BARCELONA--Verizon Communications' chief technology officer dished out details Wednesday on the company's soon-to-be-built 4G wireless network that's set to go live in 2010.
Verizon will begin testing the service this year and launch it commercially in at least 25 to 30 markets in the U.S. in 2010, CTO Dick Lynch said during an interview with CNET News after his keynote speech Wednesday at the 2009 GSMA Mobile World Congress here.
"We are modeling the roll-out after our EV-DO deployment. So we expect to get to about the same level in the first year of deploying LTE that we got with EV-DO, which is about 25 or 30 markets. That is probably a reasonable estimate," he said, referring to the Long Term Evolution network.
Verizon will continue to build out the 4G wireless network and expects to blanket the continental U.S. and Hawaii with the new wireless network by 2015.
The network will use 700MHz wireless spectrum that Verizon acquired in the Federal Communications Commission's auction last year. The company announced in 2007 that it planned to use a technology call Long Term Evolution to build its next-generation wireless networks.
Several GSM operators around the world have also announced plans to use LTE, which means that Verizon 4G wireless subscribers will eventually be able to roam globally.
Verizon has been testing the service in several areas in the U.S. including Minneapolis, Columbus, Ohio, and northern New Jersey. It's also been working with Vodafone (Verizon Wireless' co-parent) and China Mobile to test deployments in other parts of the world, including Budapest, Hungary, Dusseldorf, Germany, and Madrid, Lynch said.
The wireless spectrum that will be used to build the new network will be fully available in June after all U.S. broadcasters finish transitioning to digital TV signals. Congress recently pushed back the deadline to switch to digital TV broadcast from this week to June.
In its initial trials, Verizon says that it has demonstrated peak download speeds of around 50Mbps to 60Mbps. Average download speeds are likely to be a lot lower since the wireless spectrum is a shared medium. Still, the network will be much faster than the average speed of Verizon's 3G EV-DO service, which typically tops out at 400Kbps to 700Kbps.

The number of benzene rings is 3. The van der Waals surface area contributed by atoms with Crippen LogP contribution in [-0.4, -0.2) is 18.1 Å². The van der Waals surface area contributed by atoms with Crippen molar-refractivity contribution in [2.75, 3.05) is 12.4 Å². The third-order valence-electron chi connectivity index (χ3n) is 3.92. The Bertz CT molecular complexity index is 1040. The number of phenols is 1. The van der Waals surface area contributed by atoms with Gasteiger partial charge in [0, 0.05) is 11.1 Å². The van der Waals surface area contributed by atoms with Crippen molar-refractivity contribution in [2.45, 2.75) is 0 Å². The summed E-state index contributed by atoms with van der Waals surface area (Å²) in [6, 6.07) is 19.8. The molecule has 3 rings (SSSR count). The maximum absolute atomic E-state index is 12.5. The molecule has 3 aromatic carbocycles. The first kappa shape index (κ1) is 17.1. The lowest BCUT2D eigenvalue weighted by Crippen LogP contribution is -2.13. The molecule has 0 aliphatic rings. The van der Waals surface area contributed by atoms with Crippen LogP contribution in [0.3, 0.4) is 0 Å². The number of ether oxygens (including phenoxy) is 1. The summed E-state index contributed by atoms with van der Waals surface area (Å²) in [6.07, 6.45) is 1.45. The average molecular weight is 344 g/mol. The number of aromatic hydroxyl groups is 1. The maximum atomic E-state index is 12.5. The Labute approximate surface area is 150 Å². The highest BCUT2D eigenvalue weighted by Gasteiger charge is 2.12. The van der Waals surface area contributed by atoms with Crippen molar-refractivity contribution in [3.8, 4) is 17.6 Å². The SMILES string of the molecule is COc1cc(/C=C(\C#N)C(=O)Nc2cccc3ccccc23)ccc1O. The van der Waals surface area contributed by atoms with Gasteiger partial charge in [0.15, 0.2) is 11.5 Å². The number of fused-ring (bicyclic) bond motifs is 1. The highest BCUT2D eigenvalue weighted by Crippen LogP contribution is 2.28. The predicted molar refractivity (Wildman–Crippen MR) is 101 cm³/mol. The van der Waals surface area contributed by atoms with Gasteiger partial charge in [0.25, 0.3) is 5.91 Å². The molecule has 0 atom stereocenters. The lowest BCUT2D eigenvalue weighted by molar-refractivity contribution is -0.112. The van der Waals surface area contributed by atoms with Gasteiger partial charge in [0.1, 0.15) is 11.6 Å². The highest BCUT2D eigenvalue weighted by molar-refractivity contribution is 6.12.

Lynch also announced major equipment suppliers that will build the new network. Telecom equipment makers Ericsson, Alcatel-Lucent, and Starent Networks will be used for the wireless and Internet infrastructure gear. Products from Alcatel-Lucent and Nokia Siemens will help provide the service layer of the network.
Lynch said during the interview that Verizon Wireless still has plenty of headroom left with its 3G technology but that in the not-too-distant future consumers are likely to demand higher-speed wireless connections. Lynch wants Verizon to be ready for that.
Demand will likely come from consumers who want to attach a slew of consumer electronics and other devices to the Internet wirelessly, he said. E-readers are good examples of devices that will be connected wirelessly and will drive demand for higher bandwidth.
Wireless connectivity to the Internet is also expected to be built into other products, such as digital cameras and even medical devices.
"In the not-so-distant-future, any and all devices will have LTE embedded in them," Lynch said during his speech. "We are seeing a new generation of converged devices that will let people do a lot more than we've seen so far."
More independence for customers?
One potential problem Verizon could face as it rolls out this new network has to do with customer support. During the Q&A section of the keynote, moderator Andy Zimmerman of Accenture asked Lynch how Verizon plans to deal with a likely deluge of customer support questions when the company allows people to use any device on the LTE network. Lynch essentially put the onus back on the consumer. He said that the wireless broadband market will evolve to be more like the PC market and that customers will expect to troubleshoot more of their own problems--rather than walking into a Verizon Wireless store or calling customer support like they do today to fix problems.
"Consumers will have to take more responsibility" for troubleshooting, he said. "It's a harsh message, but a factual message."
To some extent, Lynch might be right. Consumers may realize that a Verizon customer support representative won't be able to tell them how to fix their digital camera or their network-connected heart monitor. But I suspect customers will still expect a high level of support from Verizon, which will be providing the network connectivity.
After all, in the fixed broadband market, I don't call Dell or Microsoft when my home PC isn't connecting to the Internet. But I do call Time Warner Cable, my broadband provider.
Check back with CNET News later Wednesday to read the full interview with Lynch.